RANCHO CORDOVA, Calif.—VSP announced the launch of two major initiatives, one concerning updated reimbursements for progressive lenses, the other a program promoting in-office lens finishing and stock
In an exclusive interview with VM, VSP executives said the company will be changing its progressive lens payment levels for eye- care professionals and optical prescription laboratories in 2011. The new rates, which will take effect Jan. 1, will improve administration and also provide higher reimbursement levels for more advanced lenses that require more time, training, and equipment to successfully fit patients, they said.
“From the doctor’s perspective, in our current reimbursement system, regardless of the type of progressive lens they prescribed, they got the same reimbursement,” Rex Bennett, vice president, ophthalmic supply chain for VSP’s Optics Group, told VM. “There was no variation, even though labs had a variable schedule of payment and so did patients. And although lens technology continues to improve with the introduction of custom lenses and higher technology, our current system doesn’t reward or encourage those doctors to move out of their current behaviors.”
Bennett said VSP has received many requests from doctors who feel they should be reimbursed at a higher level for personalized progressives because there’s more fitting and more measurements required. “It takes time for the doctor to go through the process with the patient,” he noted. The result is a better viewing experience for the patient and better retrention rates for the practice, he said.
“In the private pay world, doctors do charge more for these lenses,” Bennett said. “The new system gets us more aligned with the market.”
Bennett explained that under the new pricing system, VSP is assigning each progressive lens brand to one of six categories that are ranked according to how advanced the lens design is and the personalized measurements that may be required to fit the lens on the patient. For example, VSP’s private label Reveal Freeform lens is in a higher reimbursement category than its standard Reveal lens. The categories are based on objective criteria including market pricing from labs that VSP gathered from a survey of private pay doctors.
“We assessed the technology, the time the lab needs to process the Rx order and the time the doctor needs with the patient,” said Melody Healy, director of consumer marketing for VSP, adding that VSP wants to “reward doctors for their technical expertise.” She emphasized that VSP also took into account the consumers’ perspective, in which progressive lenses are often priced according to “standard, premium and custom, or good, better, best” performance criteria. Healy said VSP is targeting consumers with new marketing material to educate them about progressive lens options, including a new, on-line information center and an electronic newsletter-Envision-that has generated considerable traffic through VSP’s website.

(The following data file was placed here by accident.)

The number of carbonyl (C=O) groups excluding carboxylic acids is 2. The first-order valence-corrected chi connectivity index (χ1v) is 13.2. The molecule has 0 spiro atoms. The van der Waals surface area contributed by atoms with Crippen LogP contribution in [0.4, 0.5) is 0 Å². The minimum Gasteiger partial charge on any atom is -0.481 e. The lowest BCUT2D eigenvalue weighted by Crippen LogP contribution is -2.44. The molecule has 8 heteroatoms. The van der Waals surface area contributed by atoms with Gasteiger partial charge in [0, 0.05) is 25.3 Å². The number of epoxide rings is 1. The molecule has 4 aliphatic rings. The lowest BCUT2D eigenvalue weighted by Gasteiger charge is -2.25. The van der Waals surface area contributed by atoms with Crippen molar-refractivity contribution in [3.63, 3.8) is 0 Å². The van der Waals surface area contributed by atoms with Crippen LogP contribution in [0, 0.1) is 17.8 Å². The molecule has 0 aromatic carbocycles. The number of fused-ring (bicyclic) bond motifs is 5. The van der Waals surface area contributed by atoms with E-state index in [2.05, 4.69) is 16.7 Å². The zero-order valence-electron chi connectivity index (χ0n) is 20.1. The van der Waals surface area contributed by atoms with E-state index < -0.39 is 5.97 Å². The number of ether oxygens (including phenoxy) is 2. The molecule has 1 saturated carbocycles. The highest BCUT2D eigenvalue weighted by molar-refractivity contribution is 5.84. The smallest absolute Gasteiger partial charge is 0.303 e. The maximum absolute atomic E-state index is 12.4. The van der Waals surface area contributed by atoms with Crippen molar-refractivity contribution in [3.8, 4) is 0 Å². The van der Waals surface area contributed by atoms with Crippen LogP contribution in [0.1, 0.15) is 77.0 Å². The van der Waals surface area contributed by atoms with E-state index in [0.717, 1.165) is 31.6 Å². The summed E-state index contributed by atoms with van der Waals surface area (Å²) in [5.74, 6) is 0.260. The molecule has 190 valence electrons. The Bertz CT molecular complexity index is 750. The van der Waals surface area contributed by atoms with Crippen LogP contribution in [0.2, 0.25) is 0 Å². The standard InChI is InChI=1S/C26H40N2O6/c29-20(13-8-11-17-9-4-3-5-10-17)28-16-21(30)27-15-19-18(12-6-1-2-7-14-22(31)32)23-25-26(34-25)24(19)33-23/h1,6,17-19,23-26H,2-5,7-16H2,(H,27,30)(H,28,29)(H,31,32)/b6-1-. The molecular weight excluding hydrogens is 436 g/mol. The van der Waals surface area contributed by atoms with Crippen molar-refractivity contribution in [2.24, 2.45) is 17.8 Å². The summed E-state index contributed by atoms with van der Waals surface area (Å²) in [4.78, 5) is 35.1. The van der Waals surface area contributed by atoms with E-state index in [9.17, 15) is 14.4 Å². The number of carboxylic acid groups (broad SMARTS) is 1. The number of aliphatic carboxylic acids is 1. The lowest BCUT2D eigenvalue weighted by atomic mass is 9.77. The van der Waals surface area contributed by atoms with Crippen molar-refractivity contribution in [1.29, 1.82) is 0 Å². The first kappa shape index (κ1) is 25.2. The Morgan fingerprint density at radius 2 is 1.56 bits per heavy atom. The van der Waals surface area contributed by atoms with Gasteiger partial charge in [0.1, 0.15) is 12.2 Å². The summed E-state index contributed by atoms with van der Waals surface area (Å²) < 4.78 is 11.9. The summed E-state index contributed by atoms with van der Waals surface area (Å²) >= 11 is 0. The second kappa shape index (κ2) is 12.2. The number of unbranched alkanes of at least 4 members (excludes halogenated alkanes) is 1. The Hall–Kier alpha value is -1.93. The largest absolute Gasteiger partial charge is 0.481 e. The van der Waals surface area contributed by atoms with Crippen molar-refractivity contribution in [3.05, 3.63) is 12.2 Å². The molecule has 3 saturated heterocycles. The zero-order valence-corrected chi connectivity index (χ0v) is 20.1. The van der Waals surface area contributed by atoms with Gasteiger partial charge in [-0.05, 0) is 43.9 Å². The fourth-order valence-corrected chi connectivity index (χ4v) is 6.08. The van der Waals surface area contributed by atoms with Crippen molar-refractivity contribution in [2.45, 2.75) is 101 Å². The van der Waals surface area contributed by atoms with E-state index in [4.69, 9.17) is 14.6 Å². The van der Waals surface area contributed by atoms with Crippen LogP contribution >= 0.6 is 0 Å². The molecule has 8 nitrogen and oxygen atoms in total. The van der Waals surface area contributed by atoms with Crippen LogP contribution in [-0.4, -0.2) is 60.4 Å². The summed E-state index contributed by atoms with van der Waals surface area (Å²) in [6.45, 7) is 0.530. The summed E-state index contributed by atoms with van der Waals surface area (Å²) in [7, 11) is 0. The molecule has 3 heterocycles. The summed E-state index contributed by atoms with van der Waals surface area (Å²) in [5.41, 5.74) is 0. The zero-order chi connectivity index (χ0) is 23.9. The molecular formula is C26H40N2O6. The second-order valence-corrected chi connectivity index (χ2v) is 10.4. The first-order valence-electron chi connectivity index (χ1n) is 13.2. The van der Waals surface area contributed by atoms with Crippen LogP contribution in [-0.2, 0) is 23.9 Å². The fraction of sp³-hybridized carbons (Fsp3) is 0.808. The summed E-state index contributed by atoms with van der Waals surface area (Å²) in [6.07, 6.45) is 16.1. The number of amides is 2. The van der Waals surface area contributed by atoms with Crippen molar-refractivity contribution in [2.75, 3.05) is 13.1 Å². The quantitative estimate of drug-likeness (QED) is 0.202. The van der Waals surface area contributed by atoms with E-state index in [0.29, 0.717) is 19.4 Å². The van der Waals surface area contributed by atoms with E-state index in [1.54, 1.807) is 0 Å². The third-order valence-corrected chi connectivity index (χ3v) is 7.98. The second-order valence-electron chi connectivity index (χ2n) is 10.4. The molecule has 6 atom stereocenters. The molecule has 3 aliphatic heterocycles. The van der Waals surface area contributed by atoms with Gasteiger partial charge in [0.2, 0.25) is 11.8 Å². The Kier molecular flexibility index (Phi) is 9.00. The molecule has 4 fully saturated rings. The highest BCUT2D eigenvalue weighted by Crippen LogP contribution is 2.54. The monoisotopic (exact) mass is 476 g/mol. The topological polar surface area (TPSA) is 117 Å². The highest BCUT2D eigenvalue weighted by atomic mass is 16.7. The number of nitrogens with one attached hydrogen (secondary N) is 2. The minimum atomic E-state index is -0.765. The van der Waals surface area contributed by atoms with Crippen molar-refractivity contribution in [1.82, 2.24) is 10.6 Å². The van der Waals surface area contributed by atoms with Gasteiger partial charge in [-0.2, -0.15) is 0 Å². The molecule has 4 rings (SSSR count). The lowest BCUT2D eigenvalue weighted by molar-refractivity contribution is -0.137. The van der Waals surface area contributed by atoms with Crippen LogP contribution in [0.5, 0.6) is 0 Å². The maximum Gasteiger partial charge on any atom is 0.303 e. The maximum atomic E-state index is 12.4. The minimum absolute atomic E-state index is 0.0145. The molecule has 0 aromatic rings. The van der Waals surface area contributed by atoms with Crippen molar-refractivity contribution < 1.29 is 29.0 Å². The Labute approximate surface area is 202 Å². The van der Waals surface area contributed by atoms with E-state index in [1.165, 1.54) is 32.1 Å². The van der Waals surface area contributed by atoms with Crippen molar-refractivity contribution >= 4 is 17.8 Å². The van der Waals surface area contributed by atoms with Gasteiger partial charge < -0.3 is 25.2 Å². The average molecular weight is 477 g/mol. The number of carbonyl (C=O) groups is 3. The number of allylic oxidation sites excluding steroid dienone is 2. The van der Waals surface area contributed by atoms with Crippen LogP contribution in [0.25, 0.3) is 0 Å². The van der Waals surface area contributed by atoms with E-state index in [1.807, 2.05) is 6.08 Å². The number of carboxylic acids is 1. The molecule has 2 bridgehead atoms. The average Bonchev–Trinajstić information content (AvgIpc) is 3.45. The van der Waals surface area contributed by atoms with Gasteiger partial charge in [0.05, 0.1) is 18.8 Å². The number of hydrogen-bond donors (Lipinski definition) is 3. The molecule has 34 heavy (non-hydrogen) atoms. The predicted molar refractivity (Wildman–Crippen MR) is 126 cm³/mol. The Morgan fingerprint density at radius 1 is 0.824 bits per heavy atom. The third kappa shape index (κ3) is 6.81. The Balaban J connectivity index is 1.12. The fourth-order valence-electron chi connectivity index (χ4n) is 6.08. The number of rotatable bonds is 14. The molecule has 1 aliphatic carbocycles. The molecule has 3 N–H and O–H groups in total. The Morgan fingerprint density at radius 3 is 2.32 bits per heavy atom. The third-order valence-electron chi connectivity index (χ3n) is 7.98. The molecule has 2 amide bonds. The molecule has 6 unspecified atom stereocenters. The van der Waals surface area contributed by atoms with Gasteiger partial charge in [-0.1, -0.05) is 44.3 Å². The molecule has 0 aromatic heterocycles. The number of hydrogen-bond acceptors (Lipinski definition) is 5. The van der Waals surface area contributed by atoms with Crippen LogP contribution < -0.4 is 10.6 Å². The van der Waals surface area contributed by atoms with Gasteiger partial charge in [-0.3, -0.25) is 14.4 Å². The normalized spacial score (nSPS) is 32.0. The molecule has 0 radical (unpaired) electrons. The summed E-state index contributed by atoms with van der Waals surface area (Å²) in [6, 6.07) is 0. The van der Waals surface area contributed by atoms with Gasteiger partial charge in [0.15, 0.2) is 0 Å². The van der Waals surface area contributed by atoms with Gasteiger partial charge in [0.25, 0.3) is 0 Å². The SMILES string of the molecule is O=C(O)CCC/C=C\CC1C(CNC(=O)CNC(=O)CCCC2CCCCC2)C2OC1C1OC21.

VSP will add a service charge for AR lenses, Healy said. Doctors can still order progressives from any VSP lab or VSP contract lab, she noted.
Bennett also provided VM with details about VSP’s new in-office lens finishing program, which the company launched on Sept. 1. The program, which VSP plans to roll out nationwide by early 2011, is available for single vision, stock lenses purchased through VSP Optics Group’s comprehensive stock lens catalog. VSP is offering it through its Signature and Choice plans.
Bennett said the new program will help VSP practices increase patient satisfaction and compete more effectively with other doctors and retailers who already finish lenses in their offices.
“We wanted to leverage our aggregated buying power, so we ran a pilot program beginning in April,” said Bennett. “We got good feedback from our doctors, who found our pricing attractive. They can order the lenses on eBuy on eyefinity.com, so it’s a fairly efficient process.”
According to Bennett, VSP is offering a broad mix of lenses, including AR lenses, from all the major suppliers. The lenses are sourced through one of VSP’s five wholly-owned labs. Doctors are assigned to the labs closest to their practice, Bennett said.
Although the program is currently limited to stock lenses, Bennett said VSP is assigned a team to study whether it is feasabile to include uncuts lenses in the future.
Bennett said that the in-office finishing program provides “a great opportunity” for edging equipment companies, because some doctors who might not do in-office finishing may find an opportunity to do it now. He said VSP is working with equipment suppliers such as Santinelli International, AIT and Briot to put together special programs for VSP doctors.
—Andrew Karp, Group Editor, Lenses and Technology